The Lunar Year of 2015, the Wood Goat Year, was one of the best and most interesting times of my life. I learned a lot about the nature of the Goat in this strange adventure. Liu Ming’s advice for the Wood Goat was my guiding force throughout the year, from the last public New Year’s talk that he gave. Reflecting on it now has brought me great insight.
In the Wood Goat Year, I found myself in the great unknown; the Wood Horse Year compelled me to stomp on everything in my life, end the only loving relationship I’ve ever had, sell everything I owned, and move to the other side of the world in search of “spiritual freedom.”
I moved to Thailand to train with my teacher and to be part of an intentional spiritual permaculture community. A month after my move to Thailand, the Wood Goat shift reset everything, and the impulse and impatience of the Wood Horse flipped, reflecting to me the broad and healing lessons of the Goat. This shift put my life into a context I had never experienced before.
I found myself alone in community (a long story) and very aware of it, adrift in a foreign land, and very quickly, all my fantasies about being a great Yogi disappeared. The naïve vision of enlightenment I had perpetuated for years expanded to include so many things about life I thought I could ignore—career, finances, partnership…I assumed that if I followed the spiritual path that these things would just sort themselves out. Yeah right.
The Goat Year showed me that not only would they not sort themselves out, but that these “worldly” aspects of life were an essential part of my Path, which as it turns out is all inclusive. This shift coincided roughly with the beginning of my Saturn Return, a time for “growing up” that comes along every 27-31 years, and that is still kicking my ass.
After a lot of personal honesty, transparency, and self-reflection, I returned to the US resolved to find a Partner, establish a Career, and set myself up for the long-term, in-the-world, householder path to liberation in one lifetime. So here I am, slowly trying to establish said goals.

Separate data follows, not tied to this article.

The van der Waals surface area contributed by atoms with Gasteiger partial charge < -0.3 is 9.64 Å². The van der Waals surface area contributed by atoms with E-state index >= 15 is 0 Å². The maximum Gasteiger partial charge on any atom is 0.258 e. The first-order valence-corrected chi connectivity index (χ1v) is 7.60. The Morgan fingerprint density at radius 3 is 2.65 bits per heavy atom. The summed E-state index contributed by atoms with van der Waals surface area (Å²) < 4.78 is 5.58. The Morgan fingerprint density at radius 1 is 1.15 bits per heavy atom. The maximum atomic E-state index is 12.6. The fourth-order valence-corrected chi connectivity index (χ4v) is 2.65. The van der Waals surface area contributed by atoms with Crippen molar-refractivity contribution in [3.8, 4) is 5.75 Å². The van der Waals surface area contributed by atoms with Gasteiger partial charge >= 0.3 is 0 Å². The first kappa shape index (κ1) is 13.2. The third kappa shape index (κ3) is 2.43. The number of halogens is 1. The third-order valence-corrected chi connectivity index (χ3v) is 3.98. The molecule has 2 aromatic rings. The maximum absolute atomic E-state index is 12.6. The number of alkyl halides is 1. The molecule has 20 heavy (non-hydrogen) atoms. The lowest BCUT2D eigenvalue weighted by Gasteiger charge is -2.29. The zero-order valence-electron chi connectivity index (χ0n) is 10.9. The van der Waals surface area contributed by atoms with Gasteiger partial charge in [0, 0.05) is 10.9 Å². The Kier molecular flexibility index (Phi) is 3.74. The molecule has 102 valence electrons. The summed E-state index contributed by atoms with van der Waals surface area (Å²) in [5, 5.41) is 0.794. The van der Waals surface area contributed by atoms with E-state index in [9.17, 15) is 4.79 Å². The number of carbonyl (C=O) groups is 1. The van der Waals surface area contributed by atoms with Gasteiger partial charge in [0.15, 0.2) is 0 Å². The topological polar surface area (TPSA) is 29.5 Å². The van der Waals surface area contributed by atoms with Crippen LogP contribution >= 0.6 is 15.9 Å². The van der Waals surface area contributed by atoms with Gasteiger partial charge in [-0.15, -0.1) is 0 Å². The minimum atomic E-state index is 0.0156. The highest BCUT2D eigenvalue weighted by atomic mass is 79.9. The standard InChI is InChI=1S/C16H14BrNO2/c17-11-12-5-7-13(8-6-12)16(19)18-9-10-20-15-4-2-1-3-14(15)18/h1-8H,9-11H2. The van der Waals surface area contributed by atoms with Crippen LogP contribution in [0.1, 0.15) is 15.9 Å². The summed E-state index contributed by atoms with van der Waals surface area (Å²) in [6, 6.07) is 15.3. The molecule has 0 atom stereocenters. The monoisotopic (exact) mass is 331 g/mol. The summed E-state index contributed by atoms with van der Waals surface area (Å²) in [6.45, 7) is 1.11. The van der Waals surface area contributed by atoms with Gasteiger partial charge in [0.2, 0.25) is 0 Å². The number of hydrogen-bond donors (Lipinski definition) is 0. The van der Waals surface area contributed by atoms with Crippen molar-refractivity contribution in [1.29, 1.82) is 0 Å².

Astrology has been an immense help along the way, which I began studying in earnest during my travels (previously it had only been a hobby); it gave me a language to understand the cycles I found myself in. As I study, contemplate, and meditate, I realize more and more that our lives are these cycle, and that we have a lot less freedom than we think—karma is not individual; we flow along in ever widening rings of influence.
The Goat was a fantastic symbol for me during this transition, for the Goat represents many of the values that I came to value, which do not come naturally for Tigers. I hope to share these values with you in this blog.
Humans and Goats have been living happily together for a long, long time, at least 30,000 years. The Goat is very happily domesticated. The symbol of the Goat in Chinese Astrology is tied intimately to the Goat’s longstanding relationship with both nomads and agrarian humans.
The Goat is most notably a symbol of sacrifice, specifically to the Ancestors. Humans have been ritually sacrificing Goats for a long time, probably since before they were domesticated. This may sound grim for the Goats, and it probably is from their perspective, but as a symbol, this sacrifice is more about being honored than about being killed. I have seen many Goat related rituals, and believe it or not, they are very well taken care of, until their throat is slit.